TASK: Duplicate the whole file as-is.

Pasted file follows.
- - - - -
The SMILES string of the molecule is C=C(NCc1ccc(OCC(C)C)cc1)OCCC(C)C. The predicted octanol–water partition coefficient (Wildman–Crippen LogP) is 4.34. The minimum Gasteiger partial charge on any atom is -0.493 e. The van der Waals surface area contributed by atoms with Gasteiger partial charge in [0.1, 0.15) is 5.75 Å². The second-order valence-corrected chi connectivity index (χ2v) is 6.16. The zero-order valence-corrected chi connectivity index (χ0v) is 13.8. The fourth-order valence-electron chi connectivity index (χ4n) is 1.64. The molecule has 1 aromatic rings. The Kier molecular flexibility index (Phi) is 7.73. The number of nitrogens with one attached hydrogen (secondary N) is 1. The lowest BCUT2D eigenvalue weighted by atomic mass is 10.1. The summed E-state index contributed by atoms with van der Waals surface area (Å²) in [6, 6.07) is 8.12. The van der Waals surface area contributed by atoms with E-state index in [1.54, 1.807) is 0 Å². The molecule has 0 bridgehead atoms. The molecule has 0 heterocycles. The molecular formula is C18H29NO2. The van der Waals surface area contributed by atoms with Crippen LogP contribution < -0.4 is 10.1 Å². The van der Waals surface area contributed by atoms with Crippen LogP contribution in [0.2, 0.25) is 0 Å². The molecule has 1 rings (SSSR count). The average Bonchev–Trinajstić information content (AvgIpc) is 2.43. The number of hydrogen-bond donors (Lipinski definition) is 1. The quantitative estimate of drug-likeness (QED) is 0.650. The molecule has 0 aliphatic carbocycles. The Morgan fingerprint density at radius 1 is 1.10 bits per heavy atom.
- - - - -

The SMILES string of the molecule is C=C(NCc1ccc(OCC(C)C)cc1)OCCC(C)C. The predicted octanol–water partition coefficient (Wildman–Crippen LogP) is 4.34. The minimum Gasteiger partial charge on any atom is -0.493 e. The van der Waals surface area contributed by atoms with Gasteiger partial charge in [0.1, 0.15) is 5.75 Å². The second-order valence-corrected chi connectivity index (χ2v) is 6.16. The zero-order valence-corrected chi connectivity index (χ0v) is 13.8. The fourth-order valence-electron chi connectivity index (χ4n) is 1.64. The molecule has 1 aromatic rings. The Kier molecular flexibility index (Phi) is 7.73. The number of nitrogens with one attached hydrogen (secondary N) is 1. The lowest BCUT2D eigenvalue weighted by atomic mass is 10.1. The summed E-state index contributed by atoms with van der Waals surface area (Å²) in [6, 6.07) is 8.12. The van der Waals surface area contributed by atoms with E-state index in [1.54, 1.807) is 0 Å². The molecule has 0 bridgehead atoms. The molecule has 0 heterocycles. The molecular formula is C18H29NO2. The van der Waals surface area contributed by atoms with Crippen LogP contribution < -0.4 is 10.1 Å². The van der Waals surface area contributed by atoms with Crippen LogP contribution in [0.2, 0.25) is 0 Å². The molecule has 1 rings (SSSR count). The average Bonchev–Trinajstić information content (AvgIpc) is 2.43. The number of hydrogen-bond donors (Lipinski definition) is 1. The quantitative estimate of drug-likeness (QED) is 0.650. The molecule has 0 aliphatic carbocycles. The Morgan fingerprint density at radius 1 is 1.10 bits per heavy atom.